In 2015 The New Vic, Stoke on Trent, ran a festival of plays based around The Staffordshire Hoard, the largest hoard of Anglo Saxon Gold found in this country. The Hoard Festival was named as one of the Guardian top ten theatre tips of 2015, and I was delighted to be part of it as one of two new commissioned studio pieces, alongside Caroline Horton.
Back in 2014 Theresa Heskins, artistic director of the New Vic gave me a provocation to make something for The Hoard festival. Reading the series of articles and ideas Theresa had put tother around The Staffordshire Hoard, what caught my eye, started me thinking was the shiny stuff. Gold, what it meant to us then, what it has always meant to us, and what it means to us now. Through research and development with the New Vic, under the watchful of eye of my producer Pippa Frith and associate director of The Hoard Festival Gemma Fairle, I made a show about Gold (called…Gold) that ran for 10 dates at The New Vic. A power point presentation with opportunity to hold the gold and hear stories ancient and modern, it got audiences drinking gold drinks, joining in, and not being able to get a certain song out of their head.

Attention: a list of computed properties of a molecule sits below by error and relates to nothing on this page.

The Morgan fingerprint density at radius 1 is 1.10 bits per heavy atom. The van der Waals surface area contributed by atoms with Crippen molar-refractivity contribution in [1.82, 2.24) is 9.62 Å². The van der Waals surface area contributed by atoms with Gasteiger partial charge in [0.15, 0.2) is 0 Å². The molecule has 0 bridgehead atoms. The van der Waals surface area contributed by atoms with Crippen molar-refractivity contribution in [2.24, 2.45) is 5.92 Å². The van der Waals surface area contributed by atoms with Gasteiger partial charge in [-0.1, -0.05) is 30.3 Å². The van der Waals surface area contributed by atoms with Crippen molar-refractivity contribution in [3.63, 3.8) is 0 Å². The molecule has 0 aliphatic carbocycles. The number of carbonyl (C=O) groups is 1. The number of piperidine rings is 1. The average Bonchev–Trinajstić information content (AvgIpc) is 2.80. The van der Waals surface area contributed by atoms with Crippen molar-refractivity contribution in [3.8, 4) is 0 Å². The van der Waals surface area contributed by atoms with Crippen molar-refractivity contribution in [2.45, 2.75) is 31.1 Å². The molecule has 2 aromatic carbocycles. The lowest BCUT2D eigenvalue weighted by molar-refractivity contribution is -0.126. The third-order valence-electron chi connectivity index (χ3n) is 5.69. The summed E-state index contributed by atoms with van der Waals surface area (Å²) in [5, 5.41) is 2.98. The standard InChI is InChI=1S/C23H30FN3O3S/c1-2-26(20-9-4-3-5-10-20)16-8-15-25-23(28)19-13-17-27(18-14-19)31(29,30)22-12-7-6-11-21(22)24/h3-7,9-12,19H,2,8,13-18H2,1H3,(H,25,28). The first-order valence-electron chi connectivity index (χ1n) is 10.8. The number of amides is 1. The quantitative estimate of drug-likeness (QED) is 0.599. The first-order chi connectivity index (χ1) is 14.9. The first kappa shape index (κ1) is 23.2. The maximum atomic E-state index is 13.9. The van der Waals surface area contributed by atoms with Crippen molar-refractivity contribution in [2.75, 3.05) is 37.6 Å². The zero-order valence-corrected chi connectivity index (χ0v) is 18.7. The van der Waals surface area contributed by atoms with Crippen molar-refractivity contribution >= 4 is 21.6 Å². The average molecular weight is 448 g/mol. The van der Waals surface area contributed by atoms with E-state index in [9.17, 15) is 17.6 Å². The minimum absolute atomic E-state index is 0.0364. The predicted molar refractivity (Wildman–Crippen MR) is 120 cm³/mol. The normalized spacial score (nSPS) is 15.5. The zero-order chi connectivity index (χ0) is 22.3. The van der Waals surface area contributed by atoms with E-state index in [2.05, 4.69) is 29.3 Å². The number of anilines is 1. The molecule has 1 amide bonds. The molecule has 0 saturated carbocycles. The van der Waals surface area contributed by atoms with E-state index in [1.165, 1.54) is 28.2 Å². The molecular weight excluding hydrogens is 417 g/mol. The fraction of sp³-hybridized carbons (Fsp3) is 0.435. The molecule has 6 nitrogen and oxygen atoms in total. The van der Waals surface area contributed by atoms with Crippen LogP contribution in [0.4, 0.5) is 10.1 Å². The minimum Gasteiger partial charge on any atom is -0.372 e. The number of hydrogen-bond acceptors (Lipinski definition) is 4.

‘Written with an obsessive eye on the ore which provokes unrivalled obsession, Francesca Millican-Slater performs her piece with gold-plated panache. She sells us a line – or rather, gets us to choose our own – and then with enormous energy and enthusiasm for the process, elaborates, questions, and challenges our thinking’
John Hargreaves for the Market Drayton Advertiser & The Shropshire Star’s Native Monster
Gold is coming as a double bill with Caroline Horton’s Tranklements to Birmingham on the 23rd & 24th of April, 2pm see both shows and The Hoard itself at Birmingham Museum for £15 booking here.
Gold still holds a special power over us. But what has changed in the way we view this
precious metal since five kilos were buried in a Staffordshire field over 1,000 years ago?
From the Hoard to gold-plated mobile phones and pawn shops, a sideways look at the metal that cannot be destroyed. A one woman show using story-telling, PowerPoint, lyricism and possibly some classic gold tracks.
This promises to be entertaining, thought-provoking, and quite shiny, gold shiny.